Some administration officials expressing misgivings on Iraq
By WARREN P. STROBEL and JONATHAN S. LANDAY
Knight-Ridder Tribune News
WASHINGTON -- While President Bush marshals congressional and international support for invading Iraq, a growing number of military officers, intelligence professionals and diplomats in his own government privately have deep misgivings about the administration's double-time march toward war.
These officials charge that administration hawks have exaggerated evidence of the threat that Iraqi leader Saddam Hussein poses -- including distorting his links to the al-Qaida terrorist network -- have overstated the amount of international support for attacking Iraq and have downplayed the potential repercussions of a new war in the Middle East.
They charge that the administration squelches dissenting views and that intelligence analysts are under intense pressure to produce reports supporting the White House's argument that Saddam poses such an immediate threat to the United States that pre-emptive military action is necessary.
"Analysts at the working level in the intelligence community are feeling very strong pressure from the Pentagon to cook the intelligence books," said one official, speaking on condition of anonymity.
A dozen other officials echoed his views in interviews.
No one who was interviewed disagreed.
They cited recent suggestions by Defense Secretary Donald Rumsfeld and National Security Adviser Condoleezza Rice that Saddam and Osama bin Laden's al-Qaida network are working together.
Rumsfeld said on Sept. 26 that the U.S. government has "bulletproof" confirmation of links between Iraq and al-Qaida members, including "solid evidence" that members of the terrorist network maintain a presence in Iraq.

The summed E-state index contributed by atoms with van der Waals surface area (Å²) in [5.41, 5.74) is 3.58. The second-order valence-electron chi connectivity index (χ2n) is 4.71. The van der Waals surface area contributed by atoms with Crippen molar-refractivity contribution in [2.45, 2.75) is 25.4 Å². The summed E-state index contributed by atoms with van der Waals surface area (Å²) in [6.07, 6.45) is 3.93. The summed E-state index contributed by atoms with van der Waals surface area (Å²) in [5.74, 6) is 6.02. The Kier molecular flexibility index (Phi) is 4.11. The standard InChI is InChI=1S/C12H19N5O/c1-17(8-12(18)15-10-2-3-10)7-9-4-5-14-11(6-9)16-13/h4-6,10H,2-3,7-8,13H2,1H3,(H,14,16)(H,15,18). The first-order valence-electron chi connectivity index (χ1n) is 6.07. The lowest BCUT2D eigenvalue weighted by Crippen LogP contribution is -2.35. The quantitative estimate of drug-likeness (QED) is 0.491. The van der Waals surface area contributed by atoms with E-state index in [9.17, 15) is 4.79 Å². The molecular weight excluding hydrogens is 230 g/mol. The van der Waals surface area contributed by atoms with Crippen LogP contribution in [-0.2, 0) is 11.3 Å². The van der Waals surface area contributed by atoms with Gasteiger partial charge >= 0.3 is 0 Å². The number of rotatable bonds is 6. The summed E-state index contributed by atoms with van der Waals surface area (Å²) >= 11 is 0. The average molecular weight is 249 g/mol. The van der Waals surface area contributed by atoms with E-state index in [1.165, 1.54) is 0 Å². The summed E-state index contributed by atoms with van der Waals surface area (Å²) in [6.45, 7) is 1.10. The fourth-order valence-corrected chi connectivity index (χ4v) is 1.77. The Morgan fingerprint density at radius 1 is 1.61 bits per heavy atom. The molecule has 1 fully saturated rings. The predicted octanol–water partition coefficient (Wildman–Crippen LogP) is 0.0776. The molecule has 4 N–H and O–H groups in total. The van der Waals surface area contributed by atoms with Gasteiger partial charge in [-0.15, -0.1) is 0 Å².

The facts are much less conclusive. Officials said Rumsfeld's statement was based in part on intercepted telephone calls, in which an al-Qaida member who apparently was passing through Baghdad was overheard calling friends or relatives, intelligence officials said. The intercepts provide no evidence that the suspected terrorist was working with the Iraqi regime or that he was working on a terrorist operation while he was in Iraq, they said.
Rumsfeld also suggested that the Iraqi regime has offered safe haven to bin Laden and Taliban leader Mullah Mohammed Omar.
While technically true, that also is misleading. Intelligence reports said the Iraqi ambassador to Turkey, a longtime Iraqi intelligence officer, made the offer during a visit to Afghanistan in late 1998, after the United States attacked al-Qaida training camps with cruise missiles to retaliate for the bombings of the U.S. embassies in Kenya and Tanzania. But officials said the same intelligence reports said bin Laden rejected the offer because he didn't want Saddam to control his group.
In fact, the officials said, there's no ironclad evidence that the Iraqi regime and the terrorist network are working together or that Saddam has ever contemplated giving chemical or biological weapons to al-Qaida, with whom he has deep ideological differences.
None of the dissenting officials, who work in a number of different agencies, would agree to speak publicly, out of fear of retribution. But many of them have long experience in the Middle East and South Asia, and all spoke in similar terms about their unease with the way U.S. political leaders are dealing with Iraq.
All agreed that Saddam is a threat who eventually must be dealt with, and none flatly opposes military action. But, they say, the U.S. government has no dramatic new knowledge about the Iraqi leader that justifies Bush's urgent call to arms.
"I've seen nothing that's compelling," said one military officer who has access to intelligence reports.
Some lawmakers have voiced similar concerns after receiving CIA briefings.